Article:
ERP Banking must be visible
ERP’s play a crucial role in the success of a corporate company. They allow companies to manage their business through different modules: procurement, manufacturing, warehouse management, supply chain management, customer relationship management, human resources management and other modules. They are, undoubtedly, one of the key technological success factors and allow corporate to run their business more efficiently.
However, there is one module that still needs improvement and doesn’t match corporate expectations and needs: the finance module, more specifically ERP Banking or, as we call it in the Open Finance era, embedded banking.
Corporate needs data that matters
On one hand, to have an impact on society by delivering new products to develop it or support social causes, companies need funds and profits. In order to do that, accurate and online data is essential to make the best decisions.
However, payments and financing information are not. Usually, financial data is outdated when decisions are made and it is, without a doubt, one of the biggest pain points that corporate has. For example, companies don’t have access to real time cash balancing and forecasting, and they encounter many issues in integrating banking data in their flows. For companies that work with several banks, they are struggling by not having all the data in a single view.
ISO 20022, an open global standard for financial information, allows data to be exchanged in a consistent and structured manner which helps corporate and bank to mitigate some of the issues mentioned. However, the technical transformation to be compliant can be complex.
Banks need technological agility
On the other hand, for banks being able to help their corporate customers, they need to have the adequate infrastructure to do so. The good news is that they have invested (and will continue to do it) in developing architectures and systems that can support clients’ technological requests. One example of this investment was the rush for technological architecture revision and development of new ones when the PSD2 regulation was published in Europe.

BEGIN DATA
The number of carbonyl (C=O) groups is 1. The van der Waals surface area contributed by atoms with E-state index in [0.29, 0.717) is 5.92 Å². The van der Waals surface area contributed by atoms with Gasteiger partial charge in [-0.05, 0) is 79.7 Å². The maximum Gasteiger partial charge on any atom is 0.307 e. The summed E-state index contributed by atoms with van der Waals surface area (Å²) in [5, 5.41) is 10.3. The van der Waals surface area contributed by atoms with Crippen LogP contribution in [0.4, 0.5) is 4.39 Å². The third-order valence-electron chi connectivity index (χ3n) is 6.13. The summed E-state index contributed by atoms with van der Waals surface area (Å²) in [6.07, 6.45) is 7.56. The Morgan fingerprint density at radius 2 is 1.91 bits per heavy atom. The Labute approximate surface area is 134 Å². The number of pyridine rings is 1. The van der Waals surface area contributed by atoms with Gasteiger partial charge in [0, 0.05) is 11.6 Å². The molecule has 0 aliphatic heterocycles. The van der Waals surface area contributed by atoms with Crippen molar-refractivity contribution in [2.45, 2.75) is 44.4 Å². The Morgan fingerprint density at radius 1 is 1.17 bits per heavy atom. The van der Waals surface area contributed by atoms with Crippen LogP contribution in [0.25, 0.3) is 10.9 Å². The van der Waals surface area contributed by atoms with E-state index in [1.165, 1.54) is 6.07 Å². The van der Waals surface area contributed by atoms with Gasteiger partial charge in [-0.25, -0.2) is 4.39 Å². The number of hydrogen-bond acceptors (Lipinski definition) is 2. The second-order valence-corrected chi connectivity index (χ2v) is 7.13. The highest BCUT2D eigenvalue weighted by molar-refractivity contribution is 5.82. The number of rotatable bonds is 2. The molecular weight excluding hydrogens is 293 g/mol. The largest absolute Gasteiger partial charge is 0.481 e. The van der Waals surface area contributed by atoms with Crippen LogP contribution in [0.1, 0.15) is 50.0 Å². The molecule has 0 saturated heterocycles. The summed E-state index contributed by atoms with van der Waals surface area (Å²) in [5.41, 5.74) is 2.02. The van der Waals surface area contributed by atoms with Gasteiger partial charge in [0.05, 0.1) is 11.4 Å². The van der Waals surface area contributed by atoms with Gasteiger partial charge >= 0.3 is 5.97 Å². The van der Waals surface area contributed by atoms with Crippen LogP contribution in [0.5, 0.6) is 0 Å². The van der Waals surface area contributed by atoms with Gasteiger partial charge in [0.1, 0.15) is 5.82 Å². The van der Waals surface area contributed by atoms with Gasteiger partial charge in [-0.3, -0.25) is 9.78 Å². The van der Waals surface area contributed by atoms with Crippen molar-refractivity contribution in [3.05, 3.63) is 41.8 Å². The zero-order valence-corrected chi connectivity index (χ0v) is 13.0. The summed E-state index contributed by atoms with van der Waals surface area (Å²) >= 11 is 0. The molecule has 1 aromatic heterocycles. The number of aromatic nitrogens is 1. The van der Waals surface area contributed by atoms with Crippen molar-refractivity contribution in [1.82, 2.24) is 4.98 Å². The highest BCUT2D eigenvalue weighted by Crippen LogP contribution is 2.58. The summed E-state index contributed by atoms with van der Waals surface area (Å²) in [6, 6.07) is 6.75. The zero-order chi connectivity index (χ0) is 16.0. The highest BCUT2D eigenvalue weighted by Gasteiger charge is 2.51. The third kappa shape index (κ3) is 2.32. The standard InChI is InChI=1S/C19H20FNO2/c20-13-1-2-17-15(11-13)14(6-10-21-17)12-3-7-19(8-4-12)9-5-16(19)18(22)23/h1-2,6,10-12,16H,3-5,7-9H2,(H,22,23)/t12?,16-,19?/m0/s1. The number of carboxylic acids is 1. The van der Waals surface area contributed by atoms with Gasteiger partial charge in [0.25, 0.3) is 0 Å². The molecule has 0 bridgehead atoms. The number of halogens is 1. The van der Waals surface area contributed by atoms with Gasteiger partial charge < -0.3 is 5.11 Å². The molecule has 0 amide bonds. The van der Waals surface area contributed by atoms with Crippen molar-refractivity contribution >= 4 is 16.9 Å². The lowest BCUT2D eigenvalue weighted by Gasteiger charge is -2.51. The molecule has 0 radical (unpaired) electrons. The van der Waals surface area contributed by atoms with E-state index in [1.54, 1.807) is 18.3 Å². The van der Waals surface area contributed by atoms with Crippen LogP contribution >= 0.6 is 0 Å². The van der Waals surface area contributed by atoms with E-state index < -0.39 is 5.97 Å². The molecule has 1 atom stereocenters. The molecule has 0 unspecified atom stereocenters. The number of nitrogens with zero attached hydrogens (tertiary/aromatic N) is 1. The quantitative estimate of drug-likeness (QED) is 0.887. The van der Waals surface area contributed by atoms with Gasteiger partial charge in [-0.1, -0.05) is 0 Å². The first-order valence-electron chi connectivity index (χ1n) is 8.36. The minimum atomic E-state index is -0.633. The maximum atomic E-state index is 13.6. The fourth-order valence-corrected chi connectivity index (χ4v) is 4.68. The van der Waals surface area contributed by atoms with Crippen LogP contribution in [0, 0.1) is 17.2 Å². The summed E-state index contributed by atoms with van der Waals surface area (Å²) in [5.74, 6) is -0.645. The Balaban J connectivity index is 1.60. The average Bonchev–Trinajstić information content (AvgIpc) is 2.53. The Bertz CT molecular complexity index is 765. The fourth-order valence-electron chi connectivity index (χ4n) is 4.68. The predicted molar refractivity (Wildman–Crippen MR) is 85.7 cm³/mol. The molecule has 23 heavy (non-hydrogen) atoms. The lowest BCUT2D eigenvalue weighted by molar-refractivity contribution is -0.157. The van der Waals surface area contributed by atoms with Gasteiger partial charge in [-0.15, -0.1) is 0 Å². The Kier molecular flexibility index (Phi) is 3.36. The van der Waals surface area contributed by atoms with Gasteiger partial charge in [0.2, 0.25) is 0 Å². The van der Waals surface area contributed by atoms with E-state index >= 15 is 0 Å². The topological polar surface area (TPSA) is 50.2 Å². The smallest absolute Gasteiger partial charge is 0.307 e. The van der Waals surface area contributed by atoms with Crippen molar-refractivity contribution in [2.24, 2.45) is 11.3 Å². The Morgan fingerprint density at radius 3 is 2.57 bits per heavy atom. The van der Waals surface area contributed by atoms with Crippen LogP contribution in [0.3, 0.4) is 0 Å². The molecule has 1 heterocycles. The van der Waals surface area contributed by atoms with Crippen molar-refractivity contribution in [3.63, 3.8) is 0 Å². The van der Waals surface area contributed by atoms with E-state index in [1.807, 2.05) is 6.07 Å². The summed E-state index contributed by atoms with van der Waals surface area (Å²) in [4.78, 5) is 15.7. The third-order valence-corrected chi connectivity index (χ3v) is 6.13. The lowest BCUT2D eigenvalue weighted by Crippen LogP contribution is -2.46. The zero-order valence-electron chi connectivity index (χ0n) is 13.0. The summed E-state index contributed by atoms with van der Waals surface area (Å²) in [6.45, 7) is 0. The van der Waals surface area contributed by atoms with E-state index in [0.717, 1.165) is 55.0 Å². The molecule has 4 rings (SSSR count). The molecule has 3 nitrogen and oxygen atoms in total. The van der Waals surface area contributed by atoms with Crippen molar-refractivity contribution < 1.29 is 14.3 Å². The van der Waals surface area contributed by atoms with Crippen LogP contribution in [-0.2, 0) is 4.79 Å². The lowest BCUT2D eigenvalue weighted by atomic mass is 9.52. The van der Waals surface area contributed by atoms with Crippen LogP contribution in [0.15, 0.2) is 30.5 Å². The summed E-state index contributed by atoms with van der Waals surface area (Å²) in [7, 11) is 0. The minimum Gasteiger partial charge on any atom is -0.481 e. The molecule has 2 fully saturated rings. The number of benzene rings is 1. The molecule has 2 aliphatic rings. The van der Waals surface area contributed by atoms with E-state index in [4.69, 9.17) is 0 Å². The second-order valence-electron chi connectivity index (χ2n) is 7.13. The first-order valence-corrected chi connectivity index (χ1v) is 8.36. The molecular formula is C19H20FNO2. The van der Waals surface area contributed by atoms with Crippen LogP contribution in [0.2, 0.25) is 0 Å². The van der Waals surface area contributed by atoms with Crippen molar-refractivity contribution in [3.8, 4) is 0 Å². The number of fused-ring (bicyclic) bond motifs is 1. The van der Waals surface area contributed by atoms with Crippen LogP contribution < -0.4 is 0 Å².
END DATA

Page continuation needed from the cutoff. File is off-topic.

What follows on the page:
Also, it is expected that in two years 30% of banks will offer ERP Banking services like automated reconciliation and in six years 50% will have enterprise liquidity management. To deliver these services, banks need to have API-based real-time data and transactional services.
This technological transformation, notwithstanding, is not a finished job and banks, especially incumbent banks, must keep in mind that new architectures need to be agile and breath versality to help corporate clients.
Banks and Corporate can build ERP Banking
If corporate has their needs well identified and banks have the infrastructure to solve them, what is missing?
The first issue is the ISO 20022. Some companies are struggling to be compliant with due to its complexity. To mitigate this, banks need to help their clients implement this standard. With this issue solved, corporate will be able to exchange data more efficiently and banks will have higher satisfaction rates and loyal customers.
The second issue is the complexity of integrating banking data in real-time into the corporate workflows. If it was only one ERP available in the market, the solution would be much easier than it is but there are a lot of ERPs running in corporate’ backend. Additionally, not all the clients need and use the same data so there isn’t only one common integration process. Furthermore, it is complex to guarantee security in real-time data exchange.
Finally, the third issue is the investment that needs to be done. Implementing ERP Banking could be expensive and there are three options that banks must consider:
- Develop an in-house custom solution.
- Partnership with ERP providers.
- Hire a specialized consulting firm with a middleware for all ERP.
The first solution is risky and expensive. As mentioned above, not all corporate clients use the same ERP and building an integration layer in house will need a great effort from a human resources perspective.
The second solution is more secure, less risky, less expensive and will allow to develop a much better integration layer because ERP providers know their system and banks know their data, evidently. The challenge is orchestrating all ERP providers and assure a viable business and time plan.
The third solution can be partnering with a specialized consulting firm, with alliances with major ERP providers that has both technical and business knowledge. In that sense, a company like NTT Data can orchestrate in a middleware all connections between banks and corporates with an agnostic vision regards ERPs. As an example, Platea Banking can support this approach and be an accelerator to adopt ERP Banking.
Yes, ERP Banking is visible
Don’t get me wrong. ERP Banking is always related to Invisible Banking and it is correct to do so. However, the outcomes of embedded banking are visible and represent a key success factor for corporate and banks.
In our experience in NTT Data, a strategic decision needs to be made. Implementing ERP Banking could be challenging and there are three approaches that banks must consider:
- Push data from clients ERP to the banks information systems and provide services to clients.
- Develop a solution, with bank’s services, that clients can integrate in their ERPs.
- Provide services in a marketplace that establishes the connection between banks and corporate.
With ERP Banking, corporate companies will be able to make much better decisions with real time (and accurate) cash balances and forecasts. Their business will undoubtedly run better.
With ERP Banking, banks will have, for one side, their clients more satisfied and with better performances. For other side, they will see a greater transaction flow. Their business will undoubtedly run better.
With ERP Banking, everything will run better.